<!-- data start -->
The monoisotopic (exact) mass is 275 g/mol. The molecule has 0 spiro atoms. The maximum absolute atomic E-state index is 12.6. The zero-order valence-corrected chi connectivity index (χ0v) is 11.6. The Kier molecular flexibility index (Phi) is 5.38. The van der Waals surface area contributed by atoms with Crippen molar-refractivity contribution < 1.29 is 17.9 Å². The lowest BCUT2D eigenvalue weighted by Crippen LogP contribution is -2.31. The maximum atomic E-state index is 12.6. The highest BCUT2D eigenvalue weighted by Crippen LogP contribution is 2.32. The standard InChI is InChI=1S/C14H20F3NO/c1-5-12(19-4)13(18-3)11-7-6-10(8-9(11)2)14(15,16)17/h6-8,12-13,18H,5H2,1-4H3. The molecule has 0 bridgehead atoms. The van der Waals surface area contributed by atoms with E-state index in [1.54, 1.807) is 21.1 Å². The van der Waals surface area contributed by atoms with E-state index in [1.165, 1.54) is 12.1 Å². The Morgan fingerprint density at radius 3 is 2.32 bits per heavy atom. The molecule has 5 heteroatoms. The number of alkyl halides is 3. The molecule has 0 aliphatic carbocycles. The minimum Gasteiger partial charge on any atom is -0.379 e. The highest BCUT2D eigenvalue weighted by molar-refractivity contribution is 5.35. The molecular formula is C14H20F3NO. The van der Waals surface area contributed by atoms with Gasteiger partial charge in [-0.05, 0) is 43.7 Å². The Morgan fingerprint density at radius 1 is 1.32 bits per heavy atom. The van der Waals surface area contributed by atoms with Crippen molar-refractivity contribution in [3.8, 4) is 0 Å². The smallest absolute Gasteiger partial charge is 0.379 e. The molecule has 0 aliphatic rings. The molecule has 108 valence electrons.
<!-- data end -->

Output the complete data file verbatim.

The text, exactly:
The monoisotopic (exact) mass is 275 g/mol. The molecule has 0 spiro atoms. The maximum absolute atomic E-state index is 12.6. The zero-order valence-corrected chi connectivity index (χ0v) is 11.6. The Kier molecular flexibility index (Phi) is 5.38. The van der Waals surface area contributed by atoms with Crippen molar-refractivity contribution < 1.29 is 17.9 Å². The lowest BCUT2D eigenvalue weighted by Crippen LogP contribution is -2.31. The maximum atomic E-state index is 12.6. The highest BCUT2D eigenvalue weighted by Crippen LogP contribution is 2.32. The standard InChI is InChI=1S/C14H20F3NO/c1-5-12(19-4)13(18-3)11-7-6-10(8-9(11)2)14(15,16)17/h6-8,12-13,18H,5H2,1-4H3. The molecule has 0 bridgehead atoms. The van der Waals surface area contributed by atoms with E-state index in [1.54, 1.807) is 21.1 Å². The van der Waals surface area contributed by atoms with E-state index in [1.165, 1.54) is 12.1 Å². The Morgan fingerprint density at radius 3 is 2.32 bits per heavy atom. The molecule has 5 heteroatoms. The number of alkyl halides is 3. The molecule has 0 aliphatic carbocycles. The minimum Gasteiger partial charge on any atom is -0.379 e. The highest BCUT2D eigenvalue weighted by molar-refractivity contribution is 5.35. The molecular formula is C14H20F3NO. The van der Waals surface area contributed by atoms with Gasteiger partial charge in [-0.05, 0) is 43.7 Å². The Morgan fingerprint density at radius 1 is 1.32 bits per heavy atom. The van der Waals surface area contributed by atoms with Crippen molar-refractivity contribution in [3.8, 4) is 0 Å². The smallest absolute Gasteiger partial charge is 0.379 e. The molecule has 0 aliphatic rings. The molecule has 108 valence electrons.